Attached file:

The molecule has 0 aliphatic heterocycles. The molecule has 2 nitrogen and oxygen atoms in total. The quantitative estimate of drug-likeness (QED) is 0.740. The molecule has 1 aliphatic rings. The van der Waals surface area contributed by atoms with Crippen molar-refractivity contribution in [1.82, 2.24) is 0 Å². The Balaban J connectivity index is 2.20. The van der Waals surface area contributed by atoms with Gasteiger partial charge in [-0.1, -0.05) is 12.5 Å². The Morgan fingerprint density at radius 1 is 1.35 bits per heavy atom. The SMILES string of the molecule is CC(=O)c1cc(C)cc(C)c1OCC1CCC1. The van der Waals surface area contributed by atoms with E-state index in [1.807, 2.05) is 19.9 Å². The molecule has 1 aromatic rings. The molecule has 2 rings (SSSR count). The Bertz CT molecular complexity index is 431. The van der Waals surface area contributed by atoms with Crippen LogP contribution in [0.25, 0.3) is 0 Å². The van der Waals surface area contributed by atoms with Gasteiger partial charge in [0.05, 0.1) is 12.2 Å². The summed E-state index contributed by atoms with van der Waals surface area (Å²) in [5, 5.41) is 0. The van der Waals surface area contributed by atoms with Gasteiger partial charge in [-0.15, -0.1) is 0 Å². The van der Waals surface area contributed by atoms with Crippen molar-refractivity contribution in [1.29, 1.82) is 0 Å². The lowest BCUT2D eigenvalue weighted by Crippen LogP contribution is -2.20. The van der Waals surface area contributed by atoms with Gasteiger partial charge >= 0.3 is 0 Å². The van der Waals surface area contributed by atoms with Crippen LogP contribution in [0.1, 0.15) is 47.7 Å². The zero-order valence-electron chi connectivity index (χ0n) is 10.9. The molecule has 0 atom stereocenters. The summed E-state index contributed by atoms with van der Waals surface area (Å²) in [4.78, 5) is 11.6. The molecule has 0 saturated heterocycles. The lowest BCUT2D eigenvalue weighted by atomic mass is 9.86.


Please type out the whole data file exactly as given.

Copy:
The molecule has 0 aliphatic heterocycles. The molecule has 2 nitrogen and oxygen atoms in total. The quantitative estimate of drug-likeness (QED) is 0.740. The molecule has 1 aliphatic rings. The van der Waals surface area contributed by atoms with Crippen molar-refractivity contribution in [1.82, 2.24) is 0 Å². The Balaban J connectivity index is 2.20. The van der Waals surface area contributed by atoms with Gasteiger partial charge in [-0.1, -0.05) is 12.5 Å². The Morgan fingerprint density at radius 1 is 1.35 bits per heavy atom. The SMILES string of the molecule is CC(=O)c1cc(C)cc(C)c1OCC1CCC1. The van der Waals surface area contributed by atoms with E-state index in [1.807, 2.05) is 19.9 Å². The molecule has 1 aromatic rings. The molecule has 2 rings (SSSR count). The Bertz CT molecular complexity index is 431. The van der Waals surface area contributed by atoms with Crippen LogP contribution in [0.25, 0.3) is 0 Å². The van der Waals surface area contributed by atoms with Gasteiger partial charge in [0.05, 0.1) is 12.2 Å². The summed E-state index contributed by atoms with van der Waals surface area (Å²) in [5, 5.41) is 0. The van der Waals surface area contributed by atoms with Gasteiger partial charge in [-0.15, -0.1) is 0 Å². The van der Waals surface area contributed by atoms with Crippen molar-refractivity contribution in [1.29, 1.82) is 0 Å². The lowest BCUT2D eigenvalue weighted by Crippen LogP contribution is -2.20. The van der Waals surface area contributed by atoms with Gasteiger partial charge >= 0.3 is 0 Å². The van der Waals surface area contributed by atoms with Crippen LogP contribution in [0.1, 0.15) is 47.7 Å². The zero-order valence-electron chi connectivity index (χ0n) is 10.9. The molecule has 0 atom stereocenters. The summed E-state index contributed by atoms with van der Waals surface area (Å²) in [4.78, 5) is 11.6. The molecule has 0 saturated heterocycles. The lowest BCUT2D eigenvalue weighted by atomic mass is 9.86.